There are very clear Rrotobrush tutorials on the web. Go through them. Unfortunately I'm not in a position this AM to do a search and give you links. Rotobrush is not intuitive. You have to go through the tutorials.
If you go back you should not loose work up to the point where you make changes but it makes complete sense to have to redo the work that follows. Make sure you are carefully watching the progress and stop often to add new strokes. Don't make too many. The fewer the better. Basically you should extend the span to make it longer. It's the bar below the footage timeline with the > > > marks. Make your first selection, make any corrections to the first selection, then press the space bar to propagate the roto. As soon as you see the mask start to drift press the space bar again, back up to a frame where the selection is still accurate and add or remove area from your selection. Press the space bar again to move forward.
If you are at 2:20 in your 3:00 clip and you see something that you missed at 0:10 then going back to fix it will mean you'll have to propagate all the way back to 2:20 to get back to where you were. That's just the way it works.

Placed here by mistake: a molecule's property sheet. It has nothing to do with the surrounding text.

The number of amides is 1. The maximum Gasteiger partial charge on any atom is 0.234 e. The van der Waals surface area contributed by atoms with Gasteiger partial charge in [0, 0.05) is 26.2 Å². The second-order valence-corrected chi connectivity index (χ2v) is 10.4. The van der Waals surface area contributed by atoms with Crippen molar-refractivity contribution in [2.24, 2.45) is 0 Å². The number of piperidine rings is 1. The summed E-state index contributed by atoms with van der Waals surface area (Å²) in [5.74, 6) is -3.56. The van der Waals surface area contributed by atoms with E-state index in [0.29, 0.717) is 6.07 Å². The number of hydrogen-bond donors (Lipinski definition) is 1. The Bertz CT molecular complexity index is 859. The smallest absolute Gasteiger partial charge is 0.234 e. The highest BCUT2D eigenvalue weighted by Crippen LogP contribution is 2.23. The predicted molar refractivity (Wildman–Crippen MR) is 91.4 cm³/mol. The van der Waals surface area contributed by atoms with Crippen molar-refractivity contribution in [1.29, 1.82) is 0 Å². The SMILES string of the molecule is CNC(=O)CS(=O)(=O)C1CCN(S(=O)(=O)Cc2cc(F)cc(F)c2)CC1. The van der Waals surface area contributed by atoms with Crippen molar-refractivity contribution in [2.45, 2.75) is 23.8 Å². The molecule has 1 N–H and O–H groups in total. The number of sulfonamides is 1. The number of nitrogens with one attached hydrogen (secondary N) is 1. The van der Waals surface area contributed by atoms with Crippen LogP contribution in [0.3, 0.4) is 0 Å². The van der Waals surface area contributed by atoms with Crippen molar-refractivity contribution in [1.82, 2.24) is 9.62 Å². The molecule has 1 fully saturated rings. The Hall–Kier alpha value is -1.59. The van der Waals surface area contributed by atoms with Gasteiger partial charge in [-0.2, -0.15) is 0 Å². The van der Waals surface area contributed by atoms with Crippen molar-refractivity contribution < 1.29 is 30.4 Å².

Good luck. A 3:00 roto job with any software is a daunting task. I'm not trying to be critical but I don't recall ever needing a 3:00 shot to tell a story. Getting yourself into this kind of a post production problem means that there was something lacking in the production of the shot... Planning. Fix it is post is an expensive and time consuming proposition. I wish you well. Maybe there's a better solution.
Thank you , I have notice there a light green line (not the smaller green line showing the progress ) just above the timeline with the >>> , more you progress in Roto brush more this light green line decrease , if this line dissapear you lose all your roto brush ,so it´s telling you aproximately how much you can roto. I am using CS5.5. Basically I have done it in 4 parts , aproximately 40 seconds each part of roto , then I regroup all parts with premiere.